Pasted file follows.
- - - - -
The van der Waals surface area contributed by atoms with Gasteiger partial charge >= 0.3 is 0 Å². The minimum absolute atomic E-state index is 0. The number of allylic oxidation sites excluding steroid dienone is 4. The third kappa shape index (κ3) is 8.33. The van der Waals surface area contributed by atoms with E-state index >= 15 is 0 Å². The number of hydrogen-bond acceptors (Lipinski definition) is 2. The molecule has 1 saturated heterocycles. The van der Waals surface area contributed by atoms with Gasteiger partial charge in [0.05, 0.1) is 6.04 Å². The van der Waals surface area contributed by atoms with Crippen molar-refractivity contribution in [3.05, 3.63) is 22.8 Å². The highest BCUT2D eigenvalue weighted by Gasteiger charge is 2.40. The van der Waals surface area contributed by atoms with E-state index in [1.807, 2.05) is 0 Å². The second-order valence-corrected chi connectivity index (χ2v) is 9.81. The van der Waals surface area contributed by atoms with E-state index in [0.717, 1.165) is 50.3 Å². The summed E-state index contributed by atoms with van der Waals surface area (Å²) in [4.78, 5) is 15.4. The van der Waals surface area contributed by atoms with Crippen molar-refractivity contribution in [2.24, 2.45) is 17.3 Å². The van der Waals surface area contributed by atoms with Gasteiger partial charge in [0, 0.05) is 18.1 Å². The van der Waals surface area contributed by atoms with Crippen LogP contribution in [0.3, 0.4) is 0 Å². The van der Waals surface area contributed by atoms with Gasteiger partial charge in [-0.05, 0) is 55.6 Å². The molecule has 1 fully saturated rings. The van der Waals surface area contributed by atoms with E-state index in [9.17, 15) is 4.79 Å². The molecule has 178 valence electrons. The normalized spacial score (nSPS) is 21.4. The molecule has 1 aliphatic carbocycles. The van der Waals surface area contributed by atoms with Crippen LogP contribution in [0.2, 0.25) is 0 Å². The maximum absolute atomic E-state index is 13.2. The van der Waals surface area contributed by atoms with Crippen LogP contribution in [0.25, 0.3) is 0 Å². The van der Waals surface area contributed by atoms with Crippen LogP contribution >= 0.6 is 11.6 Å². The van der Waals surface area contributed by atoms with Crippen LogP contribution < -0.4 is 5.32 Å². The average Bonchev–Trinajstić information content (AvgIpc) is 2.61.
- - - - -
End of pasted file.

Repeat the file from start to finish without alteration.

The van der Waals surface area contributed by atoms with Gasteiger partial charge >= 0.3 is 0 Å². The minimum absolute atomic E-state index is 0. The number of allylic oxidation sites excluding steroid dienone is 4. The third kappa shape index (κ3) is 8.33. The van der Waals surface area contributed by atoms with E-state index >= 15 is 0 Å². The number of hydrogen-bond acceptors (Lipinski definition) is 2. The molecule has 1 saturated heterocycles. The van der Waals surface area contributed by atoms with Gasteiger partial charge in [0.05, 0.1) is 6.04 Å². The van der Waals surface area contributed by atoms with Crippen molar-refractivity contribution in [3.05, 3.63) is 22.8 Å². The highest BCUT2D eigenvalue weighted by Gasteiger charge is 2.40. The van der Waals surface area contributed by atoms with E-state index in [1.807, 2.05) is 0 Å². The second-order valence-corrected chi connectivity index (χ2v) is 9.81. The van der Waals surface area contributed by atoms with E-state index in [0.717, 1.165) is 50.3 Å². The summed E-state index contributed by atoms with van der Waals surface area (Å²) in [4.78, 5) is 15.4. The van der Waals surface area contributed by atoms with Crippen molar-refractivity contribution in [2.24, 2.45) is 17.3 Å². The van der Waals surface area contributed by atoms with Gasteiger partial charge in [0, 0.05) is 18.1 Å². The van der Waals surface area contributed by atoms with Crippen LogP contribution in [0.3, 0.4) is 0 Å². The van der Waals surface area contributed by atoms with Gasteiger partial charge in [-0.05, 0) is 55.6 Å². The molecule has 1 fully saturated rings. The van der Waals surface area contributed by atoms with E-state index in [9.17, 15) is 4.79 Å². The molecule has 178 valence electrons. The normalized spacial score (nSPS) is 21.4. The molecule has 1 aliphatic carbocycles. The van der Waals surface area contributed by atoms with Crippen LogP contribution in [0.2, 0.25) is 0 Å². The maximum absolute atomic E-state index is 13.2. The van der Waals surface area contributed by atoms with Crippen LogP contribution in [0.25, 0.3) is 0 Å². The van der Waals surface area contributed by atoms with Crippen LogP contribution >= 0.6 is 11.6 Å². The van der Waals surface area contributed by atoms with Crippen LogP contribution < -0.4 is 5.32 Å². The average Bonchev–Trinajstić information content (AvgIpc) is 2.61.